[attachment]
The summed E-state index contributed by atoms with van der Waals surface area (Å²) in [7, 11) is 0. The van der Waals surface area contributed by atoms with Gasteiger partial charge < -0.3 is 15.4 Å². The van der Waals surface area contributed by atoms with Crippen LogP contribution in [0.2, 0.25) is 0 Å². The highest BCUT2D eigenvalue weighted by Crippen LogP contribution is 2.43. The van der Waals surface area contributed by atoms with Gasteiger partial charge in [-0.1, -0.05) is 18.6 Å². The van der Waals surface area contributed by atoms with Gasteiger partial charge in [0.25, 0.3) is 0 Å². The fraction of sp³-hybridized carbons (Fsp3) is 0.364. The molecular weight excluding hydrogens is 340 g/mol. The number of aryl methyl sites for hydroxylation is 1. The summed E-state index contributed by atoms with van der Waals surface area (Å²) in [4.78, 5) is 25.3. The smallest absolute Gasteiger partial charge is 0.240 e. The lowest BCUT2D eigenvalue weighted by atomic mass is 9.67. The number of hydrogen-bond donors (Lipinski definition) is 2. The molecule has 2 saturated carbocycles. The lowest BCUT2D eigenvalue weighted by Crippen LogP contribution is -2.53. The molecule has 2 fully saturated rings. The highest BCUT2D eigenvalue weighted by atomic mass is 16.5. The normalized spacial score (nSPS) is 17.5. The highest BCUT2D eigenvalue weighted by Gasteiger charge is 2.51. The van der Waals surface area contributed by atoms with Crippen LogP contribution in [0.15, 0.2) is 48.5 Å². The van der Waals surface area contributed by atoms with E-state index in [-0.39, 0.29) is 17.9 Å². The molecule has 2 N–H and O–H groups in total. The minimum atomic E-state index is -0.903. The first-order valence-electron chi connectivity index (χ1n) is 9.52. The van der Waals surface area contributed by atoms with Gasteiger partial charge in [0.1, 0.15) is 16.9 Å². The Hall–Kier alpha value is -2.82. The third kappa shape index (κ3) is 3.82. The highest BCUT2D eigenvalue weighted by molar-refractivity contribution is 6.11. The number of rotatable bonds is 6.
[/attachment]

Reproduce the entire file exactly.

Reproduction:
The summed E-state index contributed by atoms with van der Waals surface area (Å²) in [7, 11) is 0. The van der Waals surface area contributed by atoms with Gasteiger partial charge < -0.3 is 15.4 Å². The van der Waals surface area contributed by atoms with Crippen LogP contribution in [0.2, 0.25) is 0 Å². The highest BCUT2D eigenvalue weighted by Crippen LogP contribution is 2.43. The van der Waals surface area contributed by atoms with Gasteiger partial charge in [-0.1, -0.05) is 18.6 Å². The van der Waals surface area contributed by atoms with Gasteiger partial charge in [0.25, 0.3) is 0 Å². The fraction of sp³-hybridized carbons (Fsp3) is 0.364. The molecular weight excluding hydrogens is 340 g/mol. The number of aryl methyl sites for hydroxylation is 1. The summed E-state index contributed by atoms with van der Waals surface area (Å²) in [4.78, 5) is 25.3. The smallest absolute Gasteiger partial charge is 0.240 e. The lowest BCUT2D eigenvalue weighted by atomic mass is 9.67. The number of hydrogen-bond donors (Lipinski definition) is 2. The molecule has 2 saturated carbocycles. The lowest BCUT2D eigenvalue weighted by Crippen LogP contribution is -2.53. The molecule has 2 fully saturated rings. The highest BCUT2D eigenvalue weighted by atomic mass is 16.5. The normalized spacial score (nSPS) is 17.5. The highest BCUT2D eigenvalue weighted by Gasteiger charge is 2.51. The van der Waals surface area contributed by atoms with Crippen LogP contribution in [0.15, 0.2) is 48.5 Å². The van der Waals surface area contributed by atoms with E-state index in [-0.39, 0.29) is 17.9 Å². The molecule has 2 N–H and O–H groups in total. The minimum atomic E-state index is -0.903. The first-order valence-electron chi connectivity index (χ1n) is 9.52. The van der Waals surface area contributed by atoms with Gasteiger partial charge in [0.1, 0.15) is 16.9 Å². The Hall–Kier alpha value is -2.82. The third kappa shape index (κ3) is 3.82. The highest BCUT2D eigenvalue weighted by molar-refractivity contribution is 6.11. The number of rotatable bonds is 6.